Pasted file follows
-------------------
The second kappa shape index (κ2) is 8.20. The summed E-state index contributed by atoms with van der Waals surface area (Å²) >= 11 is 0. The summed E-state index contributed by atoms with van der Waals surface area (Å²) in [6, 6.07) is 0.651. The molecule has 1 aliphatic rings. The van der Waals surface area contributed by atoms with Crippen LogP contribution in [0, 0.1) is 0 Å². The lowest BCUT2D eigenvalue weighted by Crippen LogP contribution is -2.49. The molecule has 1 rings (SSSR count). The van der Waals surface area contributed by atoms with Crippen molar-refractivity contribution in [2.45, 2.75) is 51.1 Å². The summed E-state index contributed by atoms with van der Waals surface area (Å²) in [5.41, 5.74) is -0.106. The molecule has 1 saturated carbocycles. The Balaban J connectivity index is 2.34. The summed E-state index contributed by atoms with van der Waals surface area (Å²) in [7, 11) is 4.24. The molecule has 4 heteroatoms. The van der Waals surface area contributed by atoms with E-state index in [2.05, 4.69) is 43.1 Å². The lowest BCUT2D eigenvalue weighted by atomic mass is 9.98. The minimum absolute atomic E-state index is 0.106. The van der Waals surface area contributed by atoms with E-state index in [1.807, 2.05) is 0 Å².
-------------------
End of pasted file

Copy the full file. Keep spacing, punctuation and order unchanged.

The second kappa shape index (κ2) is 8.20. The summed E-state index contributed by atoms with van der Waals surface area (Å²) >= 11 is 0. The summed E-state index contributed by atoms with van der Waals surface area (Å²) in [6, 6.07) is 0.651. The molecule has 1 aliphatic rings. The van der Waals surface area contributed by atoms with Crippen LogP contribution in [0, 0.1) is 0 Å². The lowest BCUT2D eigenvalue weighted by Crippen LogP contribution is -2.49. The molecule has 1 rings (SSSR count). The van der Waals surface area contributed by atoms with Crippen molar-refractivity contribution in [2.45, 2.75) is 51.1 Å². The summed E-state index contributed by atoms with van der Waals surface area (Å²) in [5.41, 5.74) is -0.106. The molecule has 1 saturated carbocycles. The Balaban J connectivity index is 2.34. The summed E-state index contributed by atoms with van der Waals surface area (Å²) in [7, 11) is 4.24. The molecule has 4 heteroatoms. The van der Waals surface area contributed by atoms with E-state index in [2.05, 4.69) is 43.1 Å². The lowest BCUT2D eigenvalue weighted by atomic mass is 9.98. The minimum absolute atomic E-state index is 0.106. The van der Waals surface area contributed by atoms with E-state index in [1.807, 2.05) is 0 Å².